Friday, August 14, 2015
With Hillary Clinton facing increasing investigative scrutiny, are some big name Democrats poised to enter the race for the 2016 presidential nomination? Joe Biden? Al Gore?
Investigators confirmed this week that Clinton hosted top secret information on her private web server while serving as secretary of State. Most voters think Clinton’s use of a private, non-government provider for her State Department e-mail raises serious national security concerns.
Just 37% of voters trust Clinton, but 78% still believe she is likely to be the next Democratic presidential candidate, with 43% who say it is Very Likely.
Right now, Democrats only have six debates officially scheduled for their presidential candidates. At least two of the candidates – Bernie Sanders and Martin O’Malley - say that’s not enough, arguing that a limited number of debates favors Clinton. Do Democratic voters think six debates are enough?
Government-paid college is sure to become a big issue on the campaign trail now that Clinton has joined Sanders and other senior Democrats in calling for it. Clinton’s New College Compact proposes to make college more affordable through a combination of lower tuition and fees, more state and federal funding and lower student loan interest rates. But who’s going to pay for it?
Even Republican voters are asking themselves about presidential hopeful Jim Gilmore, Jim who?
Trump said recently that he tries to pay as little in taxes as possible, but most Americans insist they want to pay their fair share. The problem is most think they already are paying more than their fair share in taxes.
Job creation and illegal immigration are sure to be big issues throughout the presidential campaign. Many Americans suspect they’re competing for jobs with the growing number of illegal immigrants in this country.
Here’s a tale of two pollsters. Gallup has released a new survey with the headline, “In U.S., 65% Favor Path to Citizenship for Illegal Immigrants.” But the actual question shows that 65% of Americans favor a pathway to citizenship for illegal immigrants “if they meet certain requirements over time.” Unspecified in the question is what those requirements are and the length of time in question.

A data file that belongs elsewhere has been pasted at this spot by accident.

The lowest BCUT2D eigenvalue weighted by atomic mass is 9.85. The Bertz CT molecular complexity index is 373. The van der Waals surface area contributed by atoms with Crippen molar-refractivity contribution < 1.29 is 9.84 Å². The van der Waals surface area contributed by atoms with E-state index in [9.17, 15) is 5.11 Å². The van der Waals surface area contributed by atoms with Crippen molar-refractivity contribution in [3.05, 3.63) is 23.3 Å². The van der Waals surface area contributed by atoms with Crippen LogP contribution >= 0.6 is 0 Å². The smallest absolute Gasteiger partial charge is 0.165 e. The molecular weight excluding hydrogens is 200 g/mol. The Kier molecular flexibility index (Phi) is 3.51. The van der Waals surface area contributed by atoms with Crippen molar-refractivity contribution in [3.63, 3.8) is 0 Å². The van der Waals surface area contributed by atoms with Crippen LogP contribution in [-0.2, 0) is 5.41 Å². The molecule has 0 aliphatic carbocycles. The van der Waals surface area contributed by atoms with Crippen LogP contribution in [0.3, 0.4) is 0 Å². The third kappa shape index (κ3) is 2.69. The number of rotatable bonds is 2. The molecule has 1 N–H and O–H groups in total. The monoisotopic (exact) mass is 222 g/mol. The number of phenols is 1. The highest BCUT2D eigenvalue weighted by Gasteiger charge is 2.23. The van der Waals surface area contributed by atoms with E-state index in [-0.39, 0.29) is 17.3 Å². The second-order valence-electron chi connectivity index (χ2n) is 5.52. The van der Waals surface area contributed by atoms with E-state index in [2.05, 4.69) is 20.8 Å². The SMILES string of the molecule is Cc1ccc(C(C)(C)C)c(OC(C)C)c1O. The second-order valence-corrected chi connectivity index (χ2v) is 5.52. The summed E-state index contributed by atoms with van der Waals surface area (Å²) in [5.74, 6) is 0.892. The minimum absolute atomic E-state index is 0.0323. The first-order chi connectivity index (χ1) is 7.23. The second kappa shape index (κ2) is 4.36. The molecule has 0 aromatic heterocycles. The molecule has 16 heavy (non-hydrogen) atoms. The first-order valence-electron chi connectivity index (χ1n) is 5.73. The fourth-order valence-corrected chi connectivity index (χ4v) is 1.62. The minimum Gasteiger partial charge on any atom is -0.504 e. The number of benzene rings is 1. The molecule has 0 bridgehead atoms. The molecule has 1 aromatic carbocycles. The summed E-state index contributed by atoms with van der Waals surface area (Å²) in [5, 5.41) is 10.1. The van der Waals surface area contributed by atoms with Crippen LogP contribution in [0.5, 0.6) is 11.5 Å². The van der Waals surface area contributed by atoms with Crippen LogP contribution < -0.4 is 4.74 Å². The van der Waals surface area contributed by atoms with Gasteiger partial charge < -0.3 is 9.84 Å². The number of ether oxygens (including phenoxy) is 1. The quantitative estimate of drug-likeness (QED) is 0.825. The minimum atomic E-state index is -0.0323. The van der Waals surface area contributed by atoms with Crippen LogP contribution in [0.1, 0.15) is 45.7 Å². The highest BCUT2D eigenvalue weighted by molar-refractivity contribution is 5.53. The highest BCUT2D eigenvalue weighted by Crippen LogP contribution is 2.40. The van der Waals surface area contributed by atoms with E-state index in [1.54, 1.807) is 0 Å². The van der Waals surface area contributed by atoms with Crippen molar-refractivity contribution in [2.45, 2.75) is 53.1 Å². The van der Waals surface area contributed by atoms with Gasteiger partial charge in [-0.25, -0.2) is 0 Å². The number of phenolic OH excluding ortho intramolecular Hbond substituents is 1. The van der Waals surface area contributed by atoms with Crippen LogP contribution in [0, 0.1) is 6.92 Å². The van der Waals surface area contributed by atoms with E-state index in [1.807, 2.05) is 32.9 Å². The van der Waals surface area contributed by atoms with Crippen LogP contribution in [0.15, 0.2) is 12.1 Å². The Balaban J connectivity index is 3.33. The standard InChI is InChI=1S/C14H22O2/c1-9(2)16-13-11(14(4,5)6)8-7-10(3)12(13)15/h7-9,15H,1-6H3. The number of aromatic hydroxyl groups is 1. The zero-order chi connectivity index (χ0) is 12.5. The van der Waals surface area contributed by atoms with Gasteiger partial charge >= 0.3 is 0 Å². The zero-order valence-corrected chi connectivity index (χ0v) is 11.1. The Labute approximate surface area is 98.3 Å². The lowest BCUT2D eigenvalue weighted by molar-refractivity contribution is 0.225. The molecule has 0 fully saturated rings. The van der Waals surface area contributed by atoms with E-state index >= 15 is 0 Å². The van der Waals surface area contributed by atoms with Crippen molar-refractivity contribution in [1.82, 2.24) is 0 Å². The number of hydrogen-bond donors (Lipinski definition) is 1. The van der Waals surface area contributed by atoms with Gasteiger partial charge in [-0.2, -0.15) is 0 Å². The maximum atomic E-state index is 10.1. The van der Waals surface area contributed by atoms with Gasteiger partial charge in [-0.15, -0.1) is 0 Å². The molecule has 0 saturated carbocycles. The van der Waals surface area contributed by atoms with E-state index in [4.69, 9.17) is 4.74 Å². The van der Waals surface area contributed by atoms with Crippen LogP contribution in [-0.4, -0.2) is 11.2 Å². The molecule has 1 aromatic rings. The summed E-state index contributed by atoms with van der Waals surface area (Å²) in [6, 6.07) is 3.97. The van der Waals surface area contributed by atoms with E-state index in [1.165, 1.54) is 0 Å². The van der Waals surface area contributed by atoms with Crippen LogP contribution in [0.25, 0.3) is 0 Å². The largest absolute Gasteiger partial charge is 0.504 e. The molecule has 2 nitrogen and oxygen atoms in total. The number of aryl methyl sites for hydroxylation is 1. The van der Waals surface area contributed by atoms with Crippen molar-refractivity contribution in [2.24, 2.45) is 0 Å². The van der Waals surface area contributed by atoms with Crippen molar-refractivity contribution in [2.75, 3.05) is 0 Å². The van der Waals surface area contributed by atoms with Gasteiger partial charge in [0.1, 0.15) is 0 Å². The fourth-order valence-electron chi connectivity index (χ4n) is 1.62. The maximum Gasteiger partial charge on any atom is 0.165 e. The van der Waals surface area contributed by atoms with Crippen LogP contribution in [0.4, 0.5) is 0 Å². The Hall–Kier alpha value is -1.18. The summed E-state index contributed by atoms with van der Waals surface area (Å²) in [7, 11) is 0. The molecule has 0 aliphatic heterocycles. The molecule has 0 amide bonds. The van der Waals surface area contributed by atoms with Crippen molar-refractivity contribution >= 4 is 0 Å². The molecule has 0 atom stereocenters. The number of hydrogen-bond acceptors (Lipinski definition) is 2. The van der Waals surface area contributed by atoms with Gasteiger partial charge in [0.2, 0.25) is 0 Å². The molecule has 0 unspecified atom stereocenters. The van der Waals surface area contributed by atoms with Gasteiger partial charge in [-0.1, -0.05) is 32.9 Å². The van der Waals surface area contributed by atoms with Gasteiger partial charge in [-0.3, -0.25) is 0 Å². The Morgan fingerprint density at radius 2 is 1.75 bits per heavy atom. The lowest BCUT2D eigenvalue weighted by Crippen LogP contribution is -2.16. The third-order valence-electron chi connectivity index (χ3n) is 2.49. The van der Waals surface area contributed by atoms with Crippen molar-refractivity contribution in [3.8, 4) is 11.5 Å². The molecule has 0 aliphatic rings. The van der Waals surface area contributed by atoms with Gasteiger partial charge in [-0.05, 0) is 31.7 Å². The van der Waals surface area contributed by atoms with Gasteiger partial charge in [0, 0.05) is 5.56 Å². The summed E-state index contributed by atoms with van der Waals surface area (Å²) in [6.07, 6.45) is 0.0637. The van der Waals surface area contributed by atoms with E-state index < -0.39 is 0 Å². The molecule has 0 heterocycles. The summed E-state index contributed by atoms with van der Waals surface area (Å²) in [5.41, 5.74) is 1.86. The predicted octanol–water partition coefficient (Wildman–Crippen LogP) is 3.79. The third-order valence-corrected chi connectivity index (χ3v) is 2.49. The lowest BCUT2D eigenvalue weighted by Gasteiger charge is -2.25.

Rasmussen Reports has found consistently for years that most U.S. voters want the border with Mexico secured to prevent further illegal immigration before there is any talk of amnesty. In May, 63% said gaining control of the border is more important than legalizing the status of undocumented workers already living in the United States, the highest level of support for border control since December 2011.
While protests continue in Ferguson, Missouri one year after the shooting death of black teenager Michael Brown by a white police officer, most Americans have an even more positive view of their local police and don’t consider their crime-fighting tactics out of line.
Americans don’t have much good to say about the latest protests in Ferguson. A grand jury chose not to charge the police officer in the shooting.
The U.S. Justice Department subsequently charged the Ferguson police department with a systematic pattern of racial discrimination but also stopped short of charging the police officer. Fifty-six percent (56%) of voters think the Justice Department is more concerned with politics than with making sure justice is done when it decides to investigate a local crime like the Brown shooting.
New Attorney General Loretta Lynch praised the police this week and condemned the violent protests in Ferguson. Lynch has gone out of her way since taking office to adopt a more conciliatory relationship with police officers than her predecessor Eric Holder had. Voters were clear earlier this year that they didn’t want the next attorney general be like Holder.
But then 70% of voters believe the level of crime in low-income inner city communities is a bigger problem in America today than police discrimination against minorities.
Only eight percent (8%) think race relations are better since President Obama’s election in 2008, but unlike most questions dealing with race, blacks and whites don’t disagree much on this one.
The president’s overall job approval ratings remain in the negative mid-teens.
Given the president’s aggressive global warming agenda, voters remain closely divided over what he has in mind for the U.S. coal industry. Most Republicans think he wants to get rid of coal all together.
Fifty-six percent (56%) believe the president's new plan to limit carbon dioxide emissions from coal-burning power plants will increase energy costs in the United States, and only 33% think it will do a lot to fight global warming.
Voters still put job creation ahead of the fight against global warming and don’t blame their fellow Americans for worrying about the economy first.
In other surveys last week:
-- Just 29% of voters think the United States is headed in the right direction.
-- When it comes to women’s issues, men and women unsurprisingly hold quite different views. But how much do they really disagree?
-- Age matters, too, when it comes to the hot-button issues facing the nation.
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